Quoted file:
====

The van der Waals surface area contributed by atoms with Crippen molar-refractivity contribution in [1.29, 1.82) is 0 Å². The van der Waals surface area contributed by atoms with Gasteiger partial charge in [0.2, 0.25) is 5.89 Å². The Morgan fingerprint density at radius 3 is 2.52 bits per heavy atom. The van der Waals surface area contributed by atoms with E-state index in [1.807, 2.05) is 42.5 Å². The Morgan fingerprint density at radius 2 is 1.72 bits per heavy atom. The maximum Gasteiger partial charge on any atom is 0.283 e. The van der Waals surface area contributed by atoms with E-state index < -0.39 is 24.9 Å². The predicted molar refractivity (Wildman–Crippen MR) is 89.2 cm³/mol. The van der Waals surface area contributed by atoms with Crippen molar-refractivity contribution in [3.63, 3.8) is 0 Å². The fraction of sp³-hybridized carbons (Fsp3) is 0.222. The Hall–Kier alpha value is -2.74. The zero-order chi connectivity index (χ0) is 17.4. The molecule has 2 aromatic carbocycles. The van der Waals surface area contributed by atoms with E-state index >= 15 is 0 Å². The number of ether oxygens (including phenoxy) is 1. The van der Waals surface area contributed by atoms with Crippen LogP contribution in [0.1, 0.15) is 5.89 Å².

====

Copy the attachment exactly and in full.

The van der Waals surface area contributed by atoms with Crippen molar-refractivity contribution in [1.29, 1.82) is 0 Å². The van der Waals surface area contributed by atoms with Gasteiger partial charge in [0.2, 0.25) is 5.89 Å². The Morgan fingerprint density at radius 3 is 2.52 bits per heavy atom. The van der Waals surface area contributed by atoms with E-state index in [1.807, 2.05) is 42.5 Å². The Morgan fingerprint density at radius 2 is 1.72 bits per heavy atom. The maximum Gasteiger partial charge on any atom is 0.283 e. The van der Waals surface area contributed by atoms with E-state index < -0.39 is 24.9 Å². The predicted molar refractivity (Wildman–Crippen MR) is 89.2 cm³/mol. The van der Waals surface area contributed by atoms with Crippen molar-refractivity contribution in [3.63, 3.8) is 0 Å². The fraction of sp³-hybridized carbons (Fsp3) is 0.222. The Hall–Kier alpha value is -2.74. The zero-order chi connectivity index (χ0) is 17.4. The molecule has 2 aromatic carbocycles. The van der Waals surface area contributed by atoms with E-state index >= 15 is 0 Å². The number of ether oxygens (including phenoxy) is 1. The van der Waals surface area contributed by atoms with Crippen LogP contribution in [0.1, 0.15) is 5.89 Å².